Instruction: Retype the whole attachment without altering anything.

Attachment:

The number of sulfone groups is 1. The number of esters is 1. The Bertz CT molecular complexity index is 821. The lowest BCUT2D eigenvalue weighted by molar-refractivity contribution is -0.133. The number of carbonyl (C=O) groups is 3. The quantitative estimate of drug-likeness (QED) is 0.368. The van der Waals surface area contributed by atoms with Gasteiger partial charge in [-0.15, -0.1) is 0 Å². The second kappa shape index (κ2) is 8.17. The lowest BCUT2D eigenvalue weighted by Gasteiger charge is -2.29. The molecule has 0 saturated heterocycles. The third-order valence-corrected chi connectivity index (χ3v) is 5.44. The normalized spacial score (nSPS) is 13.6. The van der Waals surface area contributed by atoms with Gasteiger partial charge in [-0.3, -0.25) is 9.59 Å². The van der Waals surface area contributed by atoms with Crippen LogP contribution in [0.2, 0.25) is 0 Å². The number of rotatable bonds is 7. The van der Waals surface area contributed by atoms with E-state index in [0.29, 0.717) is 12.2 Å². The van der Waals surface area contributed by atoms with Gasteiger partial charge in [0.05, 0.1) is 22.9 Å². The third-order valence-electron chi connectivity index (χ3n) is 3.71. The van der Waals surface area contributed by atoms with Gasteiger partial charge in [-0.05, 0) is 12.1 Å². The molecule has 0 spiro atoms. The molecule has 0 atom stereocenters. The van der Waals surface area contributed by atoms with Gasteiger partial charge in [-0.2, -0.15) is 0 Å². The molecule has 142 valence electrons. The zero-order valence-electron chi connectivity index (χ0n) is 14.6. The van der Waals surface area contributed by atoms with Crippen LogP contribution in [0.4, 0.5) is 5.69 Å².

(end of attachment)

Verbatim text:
The number of sulfone groups is 1. The number of esters is 1. The Bertz CT molecular complexity index is 821. The lowest BCUT2D eigenvalue weighted by molar-refractivity contribution is -0.133. The number of carbonyl (C=O) groups is 3. The quantitative estimate of drug-likeness (QED) is 0.368. The van der Waals surface area contributed by atoms with Gasteiger partial charge in [-0.15, -0.1) is 0 Å². The second kappa shape index (κ2) is 8.17. The lowest BCUT2D eigenvalue weighted by Gasteiger charge is -2.29. The molecule has 0 saturated heterocycles. The third-order valence-corrected chi connectivity index (χ3v) is 5.44. The normalized spacial score (nSPS) is 13.6. The van der Waals surface area contributed by atoms with Gasteiger partial charge in [-0.3, -0.25) is 9.59 Å². The van der Waals surface area contributed by atoms with Crippen LogP contribution in [0.2, 0.25) is 0 Å². The number of rotatable bonds is 7. The van der Waals surface area contributed by atoms with E-state index in [0.29, 0.717) is 12.2 Å². The van der Waals surface area contributed by atoms with Gasteiger partial charge in [0.05, 0.1) is 22.9 Å². The third-order valence-electron chi connectivity index (χ3n) is 3.71. The van der Waals surface area contributed by atoms with Gasteiger partial charge in [-0.05, 0) is 12.1 Å². The molecule has 0 spiro atoms. The molecule has 0 atom stereocenters. The van der Waals surface area contributed by atoms with Gasteiger partial charge in [-0.2, -0.15) is 0 Å². The molecule has 142 valence electrons. The zero-order valence-electron chi connectivity index (χ0n) is 14.6. The van der Waals surface area contributed by atoms with Crippen LogP contribution in [0.4, 0.5) is 5.69 Å².